A positive and supportive environment at work contributes greatly to employee satisfaction and productivity. When negative employee behavior is not immediately dealt with, however, workplace relationships can quickly become dysfunctional. Because disruptive employee behavior corrodes workplace harmony and can damage business relationships, it is important to identify the most common behaviors that affect productivity.
Over time, complacency may set in for some employees, and they may begin to complain about their hours, their coworkers, or having to complete work they do not deem part of their job. They may also experience family or financial problems at home, and bring the resulting irritability with them to work. If such negative attitudes go unchecked, they may infect coworkers and create an environment that restrains productivity.
Bad Work Habits
Coming in late, leaving work early, taking extra time on breaks and calling in sick when not sick are disruptive and often unethical workplace behaviors. Work is disrupted when others have to scramble to pick up the slack. When a worker is away from an assigned desk or station, customers are left with no one to serve them; these customers will become impatient, leave or hang up an unanswered phone call, and are likely to never return.
A seemingly benign but potently disruptive employee behavior is gossip. Sharing negative or personal information or opinions about coworkers or clients can create feelings of betrayal that undermine goodwill and trust. By its nature, gossip raises questions about others’ competency, weakening relationships and preventing effective teamwork. While steering the conversation toward others’ positive qualities can help, often even positive statements can tend to slip toward the negative. Time and energy can be better spent than on gossip, which lowers employee morale and reduces productivity.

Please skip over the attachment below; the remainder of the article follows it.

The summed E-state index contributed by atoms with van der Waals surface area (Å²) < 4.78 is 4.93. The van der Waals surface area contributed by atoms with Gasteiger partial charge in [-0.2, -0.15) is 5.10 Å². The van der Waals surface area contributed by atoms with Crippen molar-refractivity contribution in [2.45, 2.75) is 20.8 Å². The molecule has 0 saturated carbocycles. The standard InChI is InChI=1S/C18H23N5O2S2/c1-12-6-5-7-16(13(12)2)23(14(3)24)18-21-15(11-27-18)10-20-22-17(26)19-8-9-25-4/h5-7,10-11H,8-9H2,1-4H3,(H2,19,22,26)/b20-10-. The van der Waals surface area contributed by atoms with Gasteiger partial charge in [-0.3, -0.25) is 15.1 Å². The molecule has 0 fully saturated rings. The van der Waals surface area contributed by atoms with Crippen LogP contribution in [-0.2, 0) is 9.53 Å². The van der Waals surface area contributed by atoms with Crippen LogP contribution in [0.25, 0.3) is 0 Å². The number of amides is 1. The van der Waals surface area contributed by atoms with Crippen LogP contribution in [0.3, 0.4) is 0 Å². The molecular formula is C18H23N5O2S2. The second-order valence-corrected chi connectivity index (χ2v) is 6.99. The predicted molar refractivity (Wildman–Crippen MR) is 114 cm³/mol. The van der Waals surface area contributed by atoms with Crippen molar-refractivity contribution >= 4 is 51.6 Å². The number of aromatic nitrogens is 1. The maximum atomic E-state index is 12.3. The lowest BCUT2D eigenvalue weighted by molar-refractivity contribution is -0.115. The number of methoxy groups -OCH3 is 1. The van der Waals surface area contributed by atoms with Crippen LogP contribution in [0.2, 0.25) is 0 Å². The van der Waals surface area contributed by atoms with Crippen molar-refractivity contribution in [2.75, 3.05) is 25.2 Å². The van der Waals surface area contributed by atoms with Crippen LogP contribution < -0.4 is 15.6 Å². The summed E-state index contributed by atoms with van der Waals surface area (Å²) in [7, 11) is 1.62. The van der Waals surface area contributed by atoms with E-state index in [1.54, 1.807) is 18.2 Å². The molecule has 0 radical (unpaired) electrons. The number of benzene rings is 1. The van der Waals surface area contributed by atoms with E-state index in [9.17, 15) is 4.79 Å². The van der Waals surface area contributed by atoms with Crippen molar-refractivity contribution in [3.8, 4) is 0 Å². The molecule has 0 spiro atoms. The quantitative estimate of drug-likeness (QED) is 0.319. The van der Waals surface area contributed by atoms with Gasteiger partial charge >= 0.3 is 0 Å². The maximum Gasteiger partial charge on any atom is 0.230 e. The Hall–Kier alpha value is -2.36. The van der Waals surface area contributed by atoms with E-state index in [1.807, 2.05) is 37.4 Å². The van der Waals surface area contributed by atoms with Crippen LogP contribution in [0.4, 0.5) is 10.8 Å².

While an employee may be stressed when work is not evenly distributed, when she fails to receive an expected raise or promotion, or when receiving criticism, it is poor office etiquette, or worse, to raise voices, use expletives or make threats in response to workplace upsets.
"Preventing Disruptive, Threatening, and Violent Behavior in the Workplace," an article by Jennifer L. Parent, reports that statements like "l’ll get you" or "You better watch your back," as well as implicit threats such as "This isn't over" or "You'll be sorry’" are hostile, and can lead to workplace violence and even criminal assault charges.
Managers should not assume that problems are isolated and will resolve themselves. In fact, Joan Lloyd of the Minneapolis-St. Paul Business Journal says employers “should be setting clear expectations and holding people accountable for their behavior.”
To prevent or reduce disruptive employee behavior, it is important to “talk about solutions as well as problems,” according to the Mayo Clinic Guide to Self Care, and to “work with others to rectify the situation.” Ultimately, employees are in the workplace to make positive contributions to the organization that employs them.
- Minneapolis-St. Paul Business Journal: Call a Meeting with Disruptive Employee; Joan Lloyd; 2004
- McLane: Preventing Disruptive, Threatening, and Violent Behavior in the Workplace; Jennifer L. Parent; 2007
- Mayo Clinic Guide to Self-Care: Mayo Clinic: 2001
- Photo Credit office image by kenny woodruff from Fotolia.com
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